Male Sexual Dysfunction, Leptin, Pituitary and Gonadal Hormones in Nigerian Males with Metabolic Syndrome and Type 2 Diabetes Mellitus

J Reprod Infertil. 2016 Jan-Mar;17(1):17-25.


Background: Pituitary and gonadal dysfunctions resulting from increased adiposity leading to disturbances of sexual and reproductive functions have been reported in males with metabolic syndrome (MS) and type 2 diabetes mellitus (DM2). The aim of this study was to evaluate sexual dysfunction, leptin, and reproductive hormones in Nigerian males with MS and DM2.

Methods: Participants were 104 men (34 males with DM2, 17 men with MS and 53 men with normal body mass index (18.5-24.9 Kg/m (2)) without MS (controls)). The International Diabetes Federation (2005) criteria were used for MS diagnosis. Reproductive history, anthropometry, blood pressure (BP) and 10 ml fasting blood samples were obtained by standard methods. Fasting plasma glucose, total cholesterol, triglycerides and high density lipoprotein cholesterol were determined by enzymatic methods while low density lipoprotein cholesterol was calculated. Leptin, follicle stimulating hormone (FSH), luteinising hormone (LH), prolactin, testosterone and oestrogen were determined by enzyme immunoassay (leptin by Diagnostic Automation, Inc.; others by Immunometrics (UK) Ltd.) while oestrogen-testosterone ratio was calculated. Data analyzed using ANOVA, Chi square and multiple regression were statistically significant at p<0.05.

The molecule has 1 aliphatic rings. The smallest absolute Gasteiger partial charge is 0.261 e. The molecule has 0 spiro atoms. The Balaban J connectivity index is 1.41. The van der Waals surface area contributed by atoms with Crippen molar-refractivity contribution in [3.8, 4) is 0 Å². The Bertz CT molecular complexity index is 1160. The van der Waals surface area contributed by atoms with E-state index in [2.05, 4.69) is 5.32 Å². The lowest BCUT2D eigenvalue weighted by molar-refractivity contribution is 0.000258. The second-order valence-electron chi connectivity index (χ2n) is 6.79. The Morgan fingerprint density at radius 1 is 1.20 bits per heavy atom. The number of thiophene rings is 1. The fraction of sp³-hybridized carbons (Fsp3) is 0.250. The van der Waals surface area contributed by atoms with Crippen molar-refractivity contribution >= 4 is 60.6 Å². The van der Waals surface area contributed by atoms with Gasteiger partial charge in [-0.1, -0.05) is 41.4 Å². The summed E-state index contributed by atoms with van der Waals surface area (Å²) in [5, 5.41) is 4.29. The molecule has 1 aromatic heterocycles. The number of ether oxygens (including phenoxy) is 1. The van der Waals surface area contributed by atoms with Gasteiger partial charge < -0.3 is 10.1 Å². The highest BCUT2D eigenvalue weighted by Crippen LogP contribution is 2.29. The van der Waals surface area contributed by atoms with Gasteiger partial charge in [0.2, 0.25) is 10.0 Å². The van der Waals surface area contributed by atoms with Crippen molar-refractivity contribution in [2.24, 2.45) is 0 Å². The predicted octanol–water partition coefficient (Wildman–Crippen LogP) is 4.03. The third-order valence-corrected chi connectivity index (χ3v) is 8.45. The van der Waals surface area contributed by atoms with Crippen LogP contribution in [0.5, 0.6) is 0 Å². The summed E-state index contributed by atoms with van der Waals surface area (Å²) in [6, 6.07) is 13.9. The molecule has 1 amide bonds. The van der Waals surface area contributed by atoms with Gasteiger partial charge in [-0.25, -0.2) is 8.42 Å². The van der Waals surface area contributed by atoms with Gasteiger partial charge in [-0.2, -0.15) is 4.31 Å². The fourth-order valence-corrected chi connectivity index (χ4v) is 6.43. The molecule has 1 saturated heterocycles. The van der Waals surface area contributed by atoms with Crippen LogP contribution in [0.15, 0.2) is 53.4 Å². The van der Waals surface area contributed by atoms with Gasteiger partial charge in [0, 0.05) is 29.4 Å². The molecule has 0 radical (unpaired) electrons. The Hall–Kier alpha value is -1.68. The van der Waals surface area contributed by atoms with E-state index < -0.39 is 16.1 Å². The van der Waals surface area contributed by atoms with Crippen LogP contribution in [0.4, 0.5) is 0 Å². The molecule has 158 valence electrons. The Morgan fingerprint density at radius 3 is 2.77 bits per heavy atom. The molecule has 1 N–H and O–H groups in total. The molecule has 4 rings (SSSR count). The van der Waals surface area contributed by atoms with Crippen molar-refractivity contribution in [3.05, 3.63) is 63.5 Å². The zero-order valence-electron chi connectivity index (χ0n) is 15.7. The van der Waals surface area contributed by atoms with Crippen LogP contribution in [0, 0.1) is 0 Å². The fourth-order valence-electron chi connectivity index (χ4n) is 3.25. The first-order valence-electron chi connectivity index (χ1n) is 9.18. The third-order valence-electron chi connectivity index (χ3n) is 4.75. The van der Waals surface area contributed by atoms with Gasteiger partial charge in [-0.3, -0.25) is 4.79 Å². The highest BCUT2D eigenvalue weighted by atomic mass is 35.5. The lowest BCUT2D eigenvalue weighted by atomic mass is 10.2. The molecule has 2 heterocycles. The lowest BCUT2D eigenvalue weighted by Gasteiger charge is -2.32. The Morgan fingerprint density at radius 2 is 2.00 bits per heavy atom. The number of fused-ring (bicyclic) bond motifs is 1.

Results: Testosterone was significantly lower in MS than controls while oestradiol and ETR were significantly higher in MS compared with controls and DM2 group (p<0.05). ETR significantly predicted testosterone in all groups (p<0.05). Significantly lower libido was observed in men in MS than controls and DM2 groups (p<0.05).

Conclusion: Sexual and reproductive dysfunction may be related to increased conversion of testosterone to oestrogen in increased adipose mass in men with metabolic syndrome and type 2 diabetes mellitus.

Keywords: Cardiovascular disease; Leptin; Lipids; Metabolic syndrome; Pituitary hormones; Sex hormone; Sexual dysfunction; Type 2 diabetes mellitus.